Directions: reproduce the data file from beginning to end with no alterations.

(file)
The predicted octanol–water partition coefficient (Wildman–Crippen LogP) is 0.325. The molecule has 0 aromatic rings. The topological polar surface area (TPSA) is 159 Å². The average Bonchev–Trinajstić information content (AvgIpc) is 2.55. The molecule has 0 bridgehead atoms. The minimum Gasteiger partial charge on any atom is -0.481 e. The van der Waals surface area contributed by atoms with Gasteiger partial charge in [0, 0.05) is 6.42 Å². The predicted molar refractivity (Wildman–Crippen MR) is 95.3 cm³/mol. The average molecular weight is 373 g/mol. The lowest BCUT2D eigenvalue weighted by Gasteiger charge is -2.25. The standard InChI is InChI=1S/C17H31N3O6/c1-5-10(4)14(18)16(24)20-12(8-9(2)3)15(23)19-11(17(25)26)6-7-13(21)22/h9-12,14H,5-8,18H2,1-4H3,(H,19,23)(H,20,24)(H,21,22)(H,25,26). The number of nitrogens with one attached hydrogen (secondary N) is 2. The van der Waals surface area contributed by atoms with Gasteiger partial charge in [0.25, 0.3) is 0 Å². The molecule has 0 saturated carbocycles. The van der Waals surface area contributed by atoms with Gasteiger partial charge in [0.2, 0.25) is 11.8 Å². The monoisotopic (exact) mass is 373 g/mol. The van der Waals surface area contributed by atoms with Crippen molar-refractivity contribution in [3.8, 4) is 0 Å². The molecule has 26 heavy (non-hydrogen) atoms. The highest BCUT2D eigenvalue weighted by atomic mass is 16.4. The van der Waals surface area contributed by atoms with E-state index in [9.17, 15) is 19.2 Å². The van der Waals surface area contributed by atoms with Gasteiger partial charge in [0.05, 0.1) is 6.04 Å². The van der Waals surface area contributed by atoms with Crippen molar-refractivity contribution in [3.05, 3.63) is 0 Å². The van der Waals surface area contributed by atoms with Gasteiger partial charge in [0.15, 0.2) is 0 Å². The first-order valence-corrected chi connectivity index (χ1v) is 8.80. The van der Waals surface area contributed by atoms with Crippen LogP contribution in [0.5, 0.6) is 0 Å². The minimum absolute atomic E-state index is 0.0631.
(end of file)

The predicted octanol–water partition coefficient (Wildman–Crippen LogP) is 0.325. The molecule has 0 aromatic rings. The topological polar surface area (TPSA) is 159 Å². The average Bonchev–Trinajstić information content (AvgIpc) is 2.55. The molecule has 0 bridgehead atoms. The minimum Gasteiger partial charge on any atom is -0.481 e. The van der Waals surface area contributed by atoms with Gasteiger partial charge in [0, 0.05) is 6.42 Å². The predicted molar refractivity (Wildman–Crippen MR) is 95.3 cm³/mol. The average molecular weight is 373 g/mol. The lowest BCUT2D eigenvalue weighted by Gasteiger charge is -2.25. The standard InChI is InChI=1S/C17H31N3O6/c1-5-10(4)14(18)16(24)20-12(8-9(2)3)15(23)19-11(17(25)26)6-7-13(21)22/h9-12,14H,5-8,18H2,1-4H3,(H,19,23)(H,20,24)(H,21,22)(H,25,26). The number of nitrogens with one attached hydrogen (secondary N) is 2. The van der Waals surface area contributed by atoms with Gasteiger partial charge in [0.25, 0.3) is 0 Å². The molecule has 0 saturated carbocycles. The van der Waals surface area contributed by atoms with Gasteiger partial charge in [0.2, 0.25) is 11.8 Å². The monoisotopic (exact) mass is 373 g/mol. The van der Waals surface area contributed by atoms with Crippen molar-refractivity contribution in [3.8, 4) is 0 Å². The molecule has 26 heavy (non-hydrogen) atoms. The highest BCUT2D eigenvalue weighted by atomic mass is 16.4. The van der Waals surface area contributed by atoms with E-state index in [9.17, 15) is 19.2 Å². The van der Waals surface area contributed by atoms with Gasteiger partial charge in [0.05, 0.1) is 6.04 Å². The van der Waals surface area contributed by atoms with Crippen molar-refractivity contribution in [3.05, 3.63) is 0 Å². The van der Waals surface area contributed by atoms with Gasteiger partial charge in [0.15, 0.2) is 0 Å². The first-order valence-corrected chi connectivity index (χ1v) is 8.80. The van der Waals surface area contributed by atoms with Crippen LogP contribution in [0.5, 0.6) is 0 Å². The minimum absolute atomic E-state index is 0.0631.